Typically users of medical office space such as doctors, dentists, physicians, and other medical professionals don't move around as much as traditional office space tenants. Because medical office tenant improvements are expensive and the fact that moving could cause them to lose patients, medical users typically sign long term leases. Some movement of medical offices, however, is necessary as medical professionals desire to compete for and be geographically closer to their patients.
It is becoming more common to see medical offices in nontraditional locations, such as in strip malls, neighborhood centers, and other retail type space in more suburban locations. There is also a trend towards offices with smaller footprints and in urgent care clinics. In many cases leasing medical office space is similar to leasing professional office space however there are a few considerations that should be made.
Most medical users only lease space once every 7-10 years. Therefore it's prudent to find a commercial real estate agent who has experience leasing space for medical offices. Brokers with experience in this will be more apt at finding the right space, negotiating the best terms and fitting the unique needs of clients in medical office space.
Key Issues to Consider When Leasing Medical Office Space
1) Special Uses – Make sure the property meets the requirements of the medical office needs. Some medical offices typically use X-ray machines, etc. and generate hazardous waste, some of which may require special requirements or city compliance.
2) Utilities – Most healthcare facilities operate after normal business hours so make sure the building does not charge for after hours air conditioning or heating use.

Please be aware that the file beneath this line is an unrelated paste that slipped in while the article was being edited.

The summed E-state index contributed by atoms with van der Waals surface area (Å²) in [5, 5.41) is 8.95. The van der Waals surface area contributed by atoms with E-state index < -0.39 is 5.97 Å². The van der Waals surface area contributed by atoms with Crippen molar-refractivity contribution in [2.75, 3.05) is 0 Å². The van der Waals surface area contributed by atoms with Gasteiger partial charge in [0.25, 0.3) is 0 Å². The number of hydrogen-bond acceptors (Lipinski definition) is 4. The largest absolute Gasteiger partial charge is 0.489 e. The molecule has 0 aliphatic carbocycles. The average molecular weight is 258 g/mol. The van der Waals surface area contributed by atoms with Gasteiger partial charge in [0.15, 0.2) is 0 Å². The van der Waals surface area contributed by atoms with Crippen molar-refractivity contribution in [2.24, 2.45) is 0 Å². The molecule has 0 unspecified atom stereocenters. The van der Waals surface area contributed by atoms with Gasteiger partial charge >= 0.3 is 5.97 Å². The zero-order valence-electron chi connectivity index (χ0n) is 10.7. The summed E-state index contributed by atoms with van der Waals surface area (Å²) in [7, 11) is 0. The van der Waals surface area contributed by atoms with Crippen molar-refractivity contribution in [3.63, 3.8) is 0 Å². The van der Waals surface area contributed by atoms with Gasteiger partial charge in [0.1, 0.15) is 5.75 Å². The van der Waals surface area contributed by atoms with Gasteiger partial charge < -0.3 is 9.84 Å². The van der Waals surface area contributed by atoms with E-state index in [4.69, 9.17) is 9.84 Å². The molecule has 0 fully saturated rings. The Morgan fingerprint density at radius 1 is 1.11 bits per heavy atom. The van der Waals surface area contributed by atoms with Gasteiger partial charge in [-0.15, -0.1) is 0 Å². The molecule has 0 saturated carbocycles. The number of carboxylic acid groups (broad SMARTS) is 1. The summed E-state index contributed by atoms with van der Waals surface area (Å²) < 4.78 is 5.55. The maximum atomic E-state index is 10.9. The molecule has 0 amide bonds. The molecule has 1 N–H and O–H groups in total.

3) ADA – The building must comply with the Americans with Disabilities Act (ADA). Medical offices are likely to have patients with special access needs.
4) Landlord Access – Most lease contracts have that the landlord can access the space at any time. Medical offices need to prevent the landlord from entering during certain hours. Examination rooms and other private offices have particular doctor-patient confidentiality requirements. Make sure there is a clause about this in the lease agreement.
5) Anti Kick-back Laws – Be especially careful if there is a landlord-tenant relationship. For example, if the physician or hospital owns the property. The government puts in place anti kick-back laws to eliminate corruption, and the tenant will have to keep detailed documentation to adhere to these laws.
6) Exclusive Use – It may be good idea to push for an exclusitivity provision in the lease contract. This means that the landlord cannot lease medical office space to any other tenant in the building that offers the same specialty, products and services as you.
7) Death and Disability – If the medical office is overseen by one practitioner, a death and disability clause with the ability to cancel the lease should be explored.
8) Lease Terms are Longer – Medical Office Tenant Improvements are typically very expensive ($60 to $75 sf) because of all the plumbing and other special medical improvements needed. Therefore in order to get the most tenant improvement allowance longer leases are typically needed.
9) Choose Your Own Architect & Contractor – Landlords will push you to use their preferred vendors however you need vendors that are experienced with executing medical office finish outs. They are qualified in the medical office design and compliance with most laws.
10) Landlords Right to Relocate – Landlord's typically try to retain the right to relocate you in the event a larger tenant needs to expand. You need to push hard against this. The cost of improvements are way to high for this to be reasonable.
11) Liens on Medical Equipment – All of the landlord's lien rights should be subordinate to your medical office equipment leases and purchases.
Above are just a few considerations that Healthcare providers should make when leasing medical office space. If you have any questions or for additional information feel free to contact us.